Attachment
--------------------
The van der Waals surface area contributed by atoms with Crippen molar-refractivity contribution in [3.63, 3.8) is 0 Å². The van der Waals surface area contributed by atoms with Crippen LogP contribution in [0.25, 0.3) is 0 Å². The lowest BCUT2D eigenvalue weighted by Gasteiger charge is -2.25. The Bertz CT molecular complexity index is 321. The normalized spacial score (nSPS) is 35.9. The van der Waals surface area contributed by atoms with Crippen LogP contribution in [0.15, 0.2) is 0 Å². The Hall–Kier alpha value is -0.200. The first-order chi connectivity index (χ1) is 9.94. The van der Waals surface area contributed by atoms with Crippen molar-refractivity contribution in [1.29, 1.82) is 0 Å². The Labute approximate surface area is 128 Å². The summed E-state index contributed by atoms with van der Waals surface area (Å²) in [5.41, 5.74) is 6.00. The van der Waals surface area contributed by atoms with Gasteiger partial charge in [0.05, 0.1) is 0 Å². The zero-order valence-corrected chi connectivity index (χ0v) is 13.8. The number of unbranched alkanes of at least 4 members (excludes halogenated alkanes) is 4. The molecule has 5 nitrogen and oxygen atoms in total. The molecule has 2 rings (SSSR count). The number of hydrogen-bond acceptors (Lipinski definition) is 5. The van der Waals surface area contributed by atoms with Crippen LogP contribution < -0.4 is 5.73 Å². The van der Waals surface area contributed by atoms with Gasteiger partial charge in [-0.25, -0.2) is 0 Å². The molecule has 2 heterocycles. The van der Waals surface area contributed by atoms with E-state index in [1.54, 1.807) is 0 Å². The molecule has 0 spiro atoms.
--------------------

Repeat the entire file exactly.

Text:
The van der Waals surface area contributed by atoms with Crippen molar-refractivity contribution in [3.63, 3.8) is 0 Å². The van der Waals surface area contributed by atoms with Crippen LogP contribution in [0.25, 0.3) is 0 Å². The lowest BCUT2D eigenvalue weighted by Gasteiger charge is -2.25. The Bertz CT molecular complexity index is 321. The normalized spacial score (nSPS) is 35.9. The van der Waals surface area contributed by atoms with Crippen LogP contribution in [0.15, 0.2) is 0 Å². The Hall–Kier alpha value is -0.200. The first-order chi connectivity index (χ1) is 9.94. The van der Waals surface area contributed by atoms with Crippen molar-refractivity contribution in [1.29, 1.82) is 0 Å². The Labute approximate surface area is 128 Å². The summed E-state index contributed by atoms with van der Waals surface area (Å²) in [5.41, 5.74) is 6.00. The van der Waals surface area contributed by atoms with Gasteiger partial charge in [0.05, 0.1) is 0 Å². The zero-order valence-corrected chi connectivity index (χ0v) is 13.8. The number of unbranched alkanes of at least 4 members (excludes halogenated alkanes) is 4. The molecule has 5 nitrogen and oxygen atoms in total. The molecule has 2 rings (SSSR count). The number of hydrogen-bond acceptors (Lipinski definition) is 5. The van der Waals surface area contributed by atoms with Crippen LogP contribution < -0.4 is 5.73 Å². The van der Waals surface area contributed by atoms with Gasteiger partial charge in [-0.25, -0.2) is 0 Å². The molecule has 2 heterocycles. The van der Waals surface area contributed by atoms with E-state index in [1.54, 1.807) is 0 Å². The molecule has 0 spiro atoms.